No one should drive through Milawa without a visit to the famous cheese factory. It's the busiest spot in town when we arrive after lunch at Sam Miranda. "This is nothing," a salesgirl says. "You should have seen Easter." Customers mass around the cheese-tasting desk. We try the Capricornia, a much-awarded parmesan style made from goat's milk.

Down the road, the Ciccone family, who are producing prosecco from their Myrrhee vineyards, are working on their soon-to-be-opened cellar door and wood-fired pizza restaurant, Planks and Plonk, in the old Milawa butcher's shop.

From Milawa we head to the southern end of King Valley, almost an hour's drive through pretty country. We are staying up high on the mountain at Mt Bellevue, a lovely bed and breakfast on a working cattle farm. The proprietor, Winnie, and her three dogs welcome us at the gate and we're soon installed in a self-catering loft with a giant bed and a nice deck for sunsets. We take a long walk up to the top paddock. The sun sinks over the fields, turning everything gold.

We drive in the dark - dodging wayward wombats - to Mountain View, , a restaurant in Whitfield run by the Pizzini family. A converted pub, it has accommodation upstairs, and downstairs is a fine-dining room - exposed brick walls, grey carpet, travertine tiles - and a casual bar next door. For dedicated Prosecco Roaders, there's oysters served with prosecco granita. But we choose a quite spectacular and enormous Hopkins River steak with a glass of Pizzini sangiovese. A strangely sweet goat's cheese mousse with salad is a bit of a misfire but the chocolate fondant with walnut and honey ice-cream is not to be missed.

In the morning, we bid farewell and drive back through Whitfield and down to Chrismont, the southernmost winery on the King Valley trail. There, Arnie Pizzini has been growing grapes for 25 years and commercially selling wine for 12. Chrismont's 2010 harvest was almost completely wiped out by hail in November but they bought grapes from neighbouring growers and produced about 5000 cases of prosecco - their third prosecco vintage - as well as several other varieties, including a rare fragolino, a spectacular blood-orange-coloured sweet wine.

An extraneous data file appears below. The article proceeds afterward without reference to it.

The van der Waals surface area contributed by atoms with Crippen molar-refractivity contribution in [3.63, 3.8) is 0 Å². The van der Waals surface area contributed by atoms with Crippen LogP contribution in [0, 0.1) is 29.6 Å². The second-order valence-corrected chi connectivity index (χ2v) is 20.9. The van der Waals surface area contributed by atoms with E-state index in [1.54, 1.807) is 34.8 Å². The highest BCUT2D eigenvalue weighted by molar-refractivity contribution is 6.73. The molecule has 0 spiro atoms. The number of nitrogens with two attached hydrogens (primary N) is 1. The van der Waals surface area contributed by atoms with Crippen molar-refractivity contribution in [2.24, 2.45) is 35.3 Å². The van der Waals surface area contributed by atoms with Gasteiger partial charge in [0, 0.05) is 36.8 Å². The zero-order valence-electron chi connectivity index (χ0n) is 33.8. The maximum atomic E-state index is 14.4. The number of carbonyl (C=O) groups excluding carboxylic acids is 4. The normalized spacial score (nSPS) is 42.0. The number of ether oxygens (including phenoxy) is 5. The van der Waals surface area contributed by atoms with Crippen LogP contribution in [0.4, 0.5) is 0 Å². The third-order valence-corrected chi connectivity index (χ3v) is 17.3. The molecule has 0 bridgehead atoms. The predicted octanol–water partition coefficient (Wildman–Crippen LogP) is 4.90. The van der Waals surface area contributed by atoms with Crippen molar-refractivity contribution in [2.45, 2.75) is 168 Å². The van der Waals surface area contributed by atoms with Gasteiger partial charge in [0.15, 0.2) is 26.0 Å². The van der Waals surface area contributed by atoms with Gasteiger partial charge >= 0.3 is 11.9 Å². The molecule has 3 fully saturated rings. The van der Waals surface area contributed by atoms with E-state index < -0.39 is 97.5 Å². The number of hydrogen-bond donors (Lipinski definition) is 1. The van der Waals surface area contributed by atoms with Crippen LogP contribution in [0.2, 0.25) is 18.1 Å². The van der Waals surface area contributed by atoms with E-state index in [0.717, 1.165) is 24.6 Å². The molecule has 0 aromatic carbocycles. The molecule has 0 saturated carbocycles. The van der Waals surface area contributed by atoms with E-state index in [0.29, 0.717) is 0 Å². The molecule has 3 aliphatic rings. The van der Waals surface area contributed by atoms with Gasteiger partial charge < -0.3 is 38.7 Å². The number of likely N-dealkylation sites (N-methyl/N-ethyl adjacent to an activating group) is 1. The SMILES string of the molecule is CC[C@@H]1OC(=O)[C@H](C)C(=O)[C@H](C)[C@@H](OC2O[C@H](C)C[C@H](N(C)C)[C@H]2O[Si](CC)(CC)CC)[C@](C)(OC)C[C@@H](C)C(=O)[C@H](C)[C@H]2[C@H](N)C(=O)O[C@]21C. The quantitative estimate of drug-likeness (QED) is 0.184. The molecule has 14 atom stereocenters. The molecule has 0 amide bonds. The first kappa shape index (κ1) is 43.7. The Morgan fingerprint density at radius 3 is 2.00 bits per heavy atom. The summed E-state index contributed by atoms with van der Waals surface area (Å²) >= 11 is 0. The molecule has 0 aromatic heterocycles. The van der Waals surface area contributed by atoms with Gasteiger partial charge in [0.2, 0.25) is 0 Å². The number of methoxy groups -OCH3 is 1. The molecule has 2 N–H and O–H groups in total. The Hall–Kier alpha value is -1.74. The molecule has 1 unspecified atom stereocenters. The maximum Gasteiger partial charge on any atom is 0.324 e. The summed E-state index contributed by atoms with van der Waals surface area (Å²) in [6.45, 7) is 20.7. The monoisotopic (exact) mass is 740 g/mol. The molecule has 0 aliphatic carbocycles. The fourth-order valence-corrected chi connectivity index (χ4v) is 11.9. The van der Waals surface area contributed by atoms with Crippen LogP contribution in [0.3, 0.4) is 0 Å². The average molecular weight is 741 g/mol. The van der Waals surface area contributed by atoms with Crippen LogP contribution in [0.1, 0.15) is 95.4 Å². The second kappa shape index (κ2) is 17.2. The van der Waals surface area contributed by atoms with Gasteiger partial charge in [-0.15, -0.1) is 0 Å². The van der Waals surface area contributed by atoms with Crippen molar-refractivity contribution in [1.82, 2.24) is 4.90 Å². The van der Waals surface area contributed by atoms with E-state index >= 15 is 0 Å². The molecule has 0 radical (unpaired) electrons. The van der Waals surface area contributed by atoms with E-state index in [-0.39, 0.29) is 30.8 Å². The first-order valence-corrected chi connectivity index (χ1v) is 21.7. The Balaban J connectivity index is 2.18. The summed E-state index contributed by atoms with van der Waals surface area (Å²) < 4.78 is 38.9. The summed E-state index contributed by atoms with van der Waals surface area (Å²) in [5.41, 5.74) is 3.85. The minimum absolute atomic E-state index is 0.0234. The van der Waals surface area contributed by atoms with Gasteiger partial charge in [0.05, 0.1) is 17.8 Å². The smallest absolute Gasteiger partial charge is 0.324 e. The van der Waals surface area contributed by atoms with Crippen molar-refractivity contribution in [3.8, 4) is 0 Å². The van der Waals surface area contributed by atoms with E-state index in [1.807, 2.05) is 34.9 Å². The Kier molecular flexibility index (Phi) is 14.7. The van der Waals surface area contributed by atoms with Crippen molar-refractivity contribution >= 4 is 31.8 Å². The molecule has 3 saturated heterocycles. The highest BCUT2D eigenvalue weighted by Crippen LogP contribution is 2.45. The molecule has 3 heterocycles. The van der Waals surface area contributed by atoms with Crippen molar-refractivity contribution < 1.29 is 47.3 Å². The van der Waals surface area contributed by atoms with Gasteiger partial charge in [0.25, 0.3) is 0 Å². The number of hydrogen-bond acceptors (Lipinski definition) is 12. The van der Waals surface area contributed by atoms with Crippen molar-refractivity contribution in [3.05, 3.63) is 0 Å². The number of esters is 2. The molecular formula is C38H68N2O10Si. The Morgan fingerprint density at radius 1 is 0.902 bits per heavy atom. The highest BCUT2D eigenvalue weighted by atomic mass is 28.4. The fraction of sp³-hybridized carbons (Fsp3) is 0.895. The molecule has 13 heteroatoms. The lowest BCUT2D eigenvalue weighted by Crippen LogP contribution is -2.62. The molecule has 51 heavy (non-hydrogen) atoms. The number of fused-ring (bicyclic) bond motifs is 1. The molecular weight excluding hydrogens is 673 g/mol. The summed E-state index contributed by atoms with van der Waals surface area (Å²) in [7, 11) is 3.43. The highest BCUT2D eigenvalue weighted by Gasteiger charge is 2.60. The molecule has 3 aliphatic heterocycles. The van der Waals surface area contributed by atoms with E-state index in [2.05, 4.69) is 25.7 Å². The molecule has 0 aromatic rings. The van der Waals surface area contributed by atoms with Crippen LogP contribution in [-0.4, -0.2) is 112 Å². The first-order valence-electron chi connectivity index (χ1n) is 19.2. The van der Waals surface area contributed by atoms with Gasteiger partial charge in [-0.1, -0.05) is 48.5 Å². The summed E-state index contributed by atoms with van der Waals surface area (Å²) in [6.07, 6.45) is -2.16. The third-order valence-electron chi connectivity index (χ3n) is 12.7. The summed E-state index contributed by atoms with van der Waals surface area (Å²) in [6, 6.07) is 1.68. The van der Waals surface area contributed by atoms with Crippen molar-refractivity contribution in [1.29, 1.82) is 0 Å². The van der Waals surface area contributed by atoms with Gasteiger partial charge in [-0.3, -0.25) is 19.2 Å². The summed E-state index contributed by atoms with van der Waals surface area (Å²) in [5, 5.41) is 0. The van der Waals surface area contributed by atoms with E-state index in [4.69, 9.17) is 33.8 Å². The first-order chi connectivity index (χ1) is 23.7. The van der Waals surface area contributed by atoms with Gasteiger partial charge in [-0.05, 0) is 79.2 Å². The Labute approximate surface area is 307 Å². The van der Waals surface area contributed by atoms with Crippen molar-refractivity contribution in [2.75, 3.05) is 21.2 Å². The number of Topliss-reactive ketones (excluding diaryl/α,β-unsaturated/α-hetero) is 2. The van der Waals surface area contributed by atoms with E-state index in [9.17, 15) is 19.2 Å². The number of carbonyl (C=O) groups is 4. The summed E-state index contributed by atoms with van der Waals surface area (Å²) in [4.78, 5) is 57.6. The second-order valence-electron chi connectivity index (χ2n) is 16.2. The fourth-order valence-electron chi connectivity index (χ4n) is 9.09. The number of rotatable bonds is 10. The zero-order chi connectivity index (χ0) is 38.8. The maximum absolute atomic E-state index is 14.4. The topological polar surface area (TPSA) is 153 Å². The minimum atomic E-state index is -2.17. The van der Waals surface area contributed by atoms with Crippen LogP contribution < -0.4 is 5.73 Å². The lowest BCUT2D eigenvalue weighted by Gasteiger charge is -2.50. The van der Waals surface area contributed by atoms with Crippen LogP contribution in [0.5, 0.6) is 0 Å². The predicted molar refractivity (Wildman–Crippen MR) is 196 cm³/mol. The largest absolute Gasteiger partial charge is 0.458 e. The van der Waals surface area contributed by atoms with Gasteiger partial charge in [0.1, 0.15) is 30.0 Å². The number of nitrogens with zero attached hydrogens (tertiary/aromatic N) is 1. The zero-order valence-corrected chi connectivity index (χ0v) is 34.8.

Up the road is another family winery, Pizzini, run by Arnie's cousin, Fred Pizzini, and his wife, Katrina. Son Carlo and his partner, Sally, run the Mountain View restaurant in Whitfield, daughter Natalie does Pizzini's marketing and son Joel is the winemaker now Fred has stepped back from the job. Pizzini, making wine since 1978, produces mostly Italian varietals and 2010 will be its first prosecco vintage. Katrina runs popular cooking classes and hand-makes takeaway treats: the Rocky Prosecco Road - a nougat-and-chocolate classic flavoured with prosecco - is irresistible.

We finish with a delightful lunch at the Dal Zotto trattoria, thinking wistfully about how we might pull off our own tree-change.


Getting there

Qantas and Rex fly from Sydney to Albury (1hr 20min), with one-way fares from $99. The drive from Albury to Milawa, in the upper King Valley, takes an hour, or a two-hour drive to King Valley cellar doors. The drive from Melbourne to King Valley wineries takes about three hours.

Staying there

The huge Lindenwarrah Hotel at Milawa has garden-view rooms from $215 a night including breakfast. See

The cosy, quirky Mt Bellevue B&B has four rooms with basic self-catering facilities and a timber cottage, from $175 a night twin share, $10 a person for a breakfast hamper. See

The Chrismont Guesthouse at Wangaratta has light, comfortable rooms and a full kitchen, from $155 a night. See

Eating there

Dal Zotto Trattoria, Dal Zotto Wines, King Valley, is open Saturday and Sunday, 11am-4pm. Phone (03) 5729 8321, see

King River Cafe, Oxley, phone (03) 5727 3461, see

Mountain View Hotel, Whitfield, phone (03) 5729 8270.

Restaurant Merlot at Lindenwarrah Country House Hotel, phone (03) 5720 5777.

More information